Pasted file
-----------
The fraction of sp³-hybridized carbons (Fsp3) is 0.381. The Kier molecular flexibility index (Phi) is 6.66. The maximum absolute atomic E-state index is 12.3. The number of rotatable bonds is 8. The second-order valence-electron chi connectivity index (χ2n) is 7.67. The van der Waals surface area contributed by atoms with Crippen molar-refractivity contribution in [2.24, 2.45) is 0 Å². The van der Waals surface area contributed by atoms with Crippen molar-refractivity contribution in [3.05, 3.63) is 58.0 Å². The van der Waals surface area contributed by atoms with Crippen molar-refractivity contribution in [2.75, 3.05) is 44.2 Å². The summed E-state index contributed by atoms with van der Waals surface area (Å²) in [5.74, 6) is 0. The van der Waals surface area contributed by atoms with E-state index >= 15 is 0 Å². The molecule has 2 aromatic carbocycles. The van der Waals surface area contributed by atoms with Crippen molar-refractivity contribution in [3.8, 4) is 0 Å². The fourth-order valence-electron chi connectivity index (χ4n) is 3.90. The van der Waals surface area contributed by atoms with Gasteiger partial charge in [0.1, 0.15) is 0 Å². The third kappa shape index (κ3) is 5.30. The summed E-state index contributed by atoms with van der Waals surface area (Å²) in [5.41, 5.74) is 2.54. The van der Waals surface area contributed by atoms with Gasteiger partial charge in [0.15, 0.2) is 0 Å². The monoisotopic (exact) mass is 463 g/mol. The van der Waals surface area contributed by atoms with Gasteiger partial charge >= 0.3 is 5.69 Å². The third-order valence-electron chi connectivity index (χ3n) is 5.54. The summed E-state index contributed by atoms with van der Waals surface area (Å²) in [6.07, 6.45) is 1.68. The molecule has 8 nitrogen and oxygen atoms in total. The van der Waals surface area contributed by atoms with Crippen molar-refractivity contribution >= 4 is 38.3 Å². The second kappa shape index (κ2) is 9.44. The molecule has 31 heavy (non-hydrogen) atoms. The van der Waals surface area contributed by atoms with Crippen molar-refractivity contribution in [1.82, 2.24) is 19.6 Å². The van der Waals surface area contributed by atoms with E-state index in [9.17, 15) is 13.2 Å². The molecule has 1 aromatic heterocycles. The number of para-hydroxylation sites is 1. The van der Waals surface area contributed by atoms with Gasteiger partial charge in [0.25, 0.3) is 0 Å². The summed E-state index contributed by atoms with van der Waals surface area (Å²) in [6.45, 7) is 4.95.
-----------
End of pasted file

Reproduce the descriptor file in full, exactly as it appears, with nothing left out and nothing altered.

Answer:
The fraction of sp³-hybridized carbons (Fsp3) is 0.381. The Kier molecular flexibility index (Phi) is 6.66. The maximum absolute atomic E-state index is 12.3. The number of rotatable bonds is 8. The second-order valence-electron chi connectivity index (χ2n) is 7.67. The van der Waals surface area contributed by atoms with Crippen molar-refractivity contribution in [2.24, 2.45) is 0 Å². The van der Waals surface area contributed by atoms with Crippen molar-refractivity contribution in [3.05, 3.63) is 58.0 Å². The van der Waals surface area contributed by atoms with Crippen molar-refractivity contribution in [2.75, 3.05) is 44.2 Å². The summed E-state index contributed by atoms with van der Waals surface area (Å²) in [5.74, 6) is 0. The van der Waals surface area contributed by atoms with E-state index >= 15 is 0 Å². The molecule has 2 aromatic carbocycles. The van der Waals surface area contributed by atoms with Crippen molar-refractivity contribution in [3.8, 4) is 0 Å². The fourth-order valence-electron chi connectivity index (χ4n) is 3.90. The van der Waals surface area contributed by atoms with Gasteiger partial charge in [0.1, 0.15) is 0 Å². The third kappa shape index (κ3) is 5.30. The summed E-state index contributed by atoms with van der Waals surface area (Å²) in [5.41, 5.74) is 2.54. The van der Waals surface area contributed by atoms with Gasteiger partial charge in [0.15, 0.2) is 0 Å². The monoisotopic (exact) mass is 463 g/mol. The van der Waals surface area contributed by atoms with Gasteiger partial charge >= 0.3 is 5.69 Å². The third-order valence-electron chi connectivity index (χ3n) is 5.54. The summed E-state index contributed by atoms with van der Waals surface area (Å²) in [6.07, 6.45) is 1.68. The molecule has 8 nitrogen and oxygen atoms in total. The van der Waals surface area contributed by atoms with Crippen molar-refractivity contribution >= 4 is 38.3 Å². The second kappa shape index (κ2) is 9.44. The molecule has 31 heavy (non-hydrogen) atoms. The van der Waals surface area contributed by atoms with Crippen molar-refractivity contribution in [1.82, 2.24) is 19.6 Å². The van der Waals surface area contributed by atoms with E-state index in [9.17, 15) is 13.2 Å². The molecule has 1 aromatic heterocycles. The number of para-hydroxylation sites is 1. The van der Waals surface area contributed by atoms with Gasteiger partial charge in [0.25, 0.3) is 0 Å². The summed E-state index contributed by atoms with van der Waals surface area (Å²) in [6.45, 7) is 4.95.